The curse of knowledge is a cognitive bias that causes people to fail to account for the fact that others don’t know the same things that they do. Essentially, this means that people who are more knowledgeable than others in some domain will generally struggle to act in a way that properly takes this difference in knowledge into account.
The curse of knowledge can hinder people in various ways, such as by making it more difficult for them to communicate with others, or by making it more difficult for them to predict other people’s behavior. In general however, this bias is most commonly associated with the domain of teaching, where it occurs primarily when experts in a certain field struggle to teach beginners, because they find it difficult to account for the fact that not everyone has the same level of expertise that they do.
Understanding the curse of knowledge can help you become better at predicting, communicating with, and teaching others. As such, in the following article you will learn more about the curse of knowledge, understand why people experience it, and see how you can account for its influence as effectively as possible.
Examples of the curse of knowledge
The curse of knowledge can affect people in various domains. For example:
- The curse of knowledge can make it difficult for experts to teach novices. Since experts are much more knowledgeable about the topic that they are teaching than their students, they often struggle to teach the material in a way that their students can understand. For example, a math professor might find it difficult to teach first-year students, because it’s hard for the professor to account for the fact that they have a different level of background knowledge than those students.
- The curse of knowledge can make it difficult for people to communicate with each other. Since people’s communication depends on the knowledge that they share, it can be difficult for people who know different things to discuss the same topic, even when this discussion doesn’t involve direct teaching. For example, it can be difficult for a scientist to discuss their work with laypeople, because the scientist might struggle to remember that other people aren’t familiar with the terminology in their field.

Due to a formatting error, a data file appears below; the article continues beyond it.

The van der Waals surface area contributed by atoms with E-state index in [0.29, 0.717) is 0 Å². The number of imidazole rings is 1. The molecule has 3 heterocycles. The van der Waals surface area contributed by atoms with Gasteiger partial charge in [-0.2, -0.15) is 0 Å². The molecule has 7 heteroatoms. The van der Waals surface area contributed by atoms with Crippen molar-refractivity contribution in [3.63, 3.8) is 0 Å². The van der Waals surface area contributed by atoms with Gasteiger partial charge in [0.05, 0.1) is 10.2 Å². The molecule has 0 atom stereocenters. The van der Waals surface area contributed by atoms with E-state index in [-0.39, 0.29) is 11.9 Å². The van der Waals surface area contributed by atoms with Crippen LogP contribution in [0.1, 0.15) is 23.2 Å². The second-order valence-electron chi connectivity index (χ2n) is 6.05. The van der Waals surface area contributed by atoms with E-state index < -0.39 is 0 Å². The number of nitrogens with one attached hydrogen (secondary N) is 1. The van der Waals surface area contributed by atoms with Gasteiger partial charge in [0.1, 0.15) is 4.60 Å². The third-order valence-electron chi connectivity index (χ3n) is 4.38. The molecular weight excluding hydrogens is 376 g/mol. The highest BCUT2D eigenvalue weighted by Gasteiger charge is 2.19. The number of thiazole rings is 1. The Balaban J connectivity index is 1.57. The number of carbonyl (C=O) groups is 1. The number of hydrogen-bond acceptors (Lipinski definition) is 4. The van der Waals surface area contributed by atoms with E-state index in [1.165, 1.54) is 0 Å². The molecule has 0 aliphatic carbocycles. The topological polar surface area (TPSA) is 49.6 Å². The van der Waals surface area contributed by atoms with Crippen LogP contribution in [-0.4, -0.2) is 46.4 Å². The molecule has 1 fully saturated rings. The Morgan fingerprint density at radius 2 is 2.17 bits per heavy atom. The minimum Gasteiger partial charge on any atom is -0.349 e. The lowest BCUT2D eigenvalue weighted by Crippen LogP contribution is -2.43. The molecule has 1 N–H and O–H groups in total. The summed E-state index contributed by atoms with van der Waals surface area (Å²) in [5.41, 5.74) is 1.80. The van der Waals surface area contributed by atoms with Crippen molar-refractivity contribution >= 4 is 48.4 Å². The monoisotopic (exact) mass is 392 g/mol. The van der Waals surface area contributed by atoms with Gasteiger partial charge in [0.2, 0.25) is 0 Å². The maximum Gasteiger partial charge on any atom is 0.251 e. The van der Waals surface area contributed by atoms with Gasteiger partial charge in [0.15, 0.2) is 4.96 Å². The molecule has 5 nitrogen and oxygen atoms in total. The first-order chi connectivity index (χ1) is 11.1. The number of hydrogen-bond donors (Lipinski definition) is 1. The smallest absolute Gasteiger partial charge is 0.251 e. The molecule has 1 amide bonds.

- The curse of knowledge can make it difficult for people to predict the behavior of others. Knowledgeable people often struggle to predict how people who are less knowledgeable than them will act, since they struggle to avoid taking the information that they have into account when imagining the other person’s thought process. For example, a professional boxer might be surprised by some of the moves made by a novice boxer, since the novice might make moves that are “wrong” from a technical perspective, and which most people that the professional boxer works with would never use.
The “Tapping Study”
One of the best-known examples of the curse of knowledge is the “Tapping Study”, which was published in the 1990 doctoral dissertation of Stanford graduate student Elizabeth Louise Newton.
In this study, participants were randomly assigned to be either a tapper or a listener. Each tapper finger-tapped three tunes (which were selected from a list of 25 well-known songs) on a desk, and was then asked to estimate the probability that the listener will be able to successfully identify the song that they tapped, based only on the finger tapping.
The results of this experiment clearly demonstrated the role that the curse of knowledge plays in our thinking:
- On average, tappers estimated that listeners will be able to correctly identify the tunes that they tapped in about 50% of cases, with estimates ranging anywhere from 10% to 95%.
- In reality however, listeners were able to successfully identify the tune based on the finger tapping in only 2.5% of cases, which is significantly lower than even the most pessimistic estimate provided by a tapper.
Furthermore, when the previous tappers listened to the experimenter tap out the tunes that they had chosen, they still estimated that around 50% of people would be able to guess the tune that was being tapped by the experimenter, since they themselves had an easy time identifying those tunes, due to their previous knowledge. This was the case even when those original tappers were replaced by new people, who never served as either a tapper or as a listener.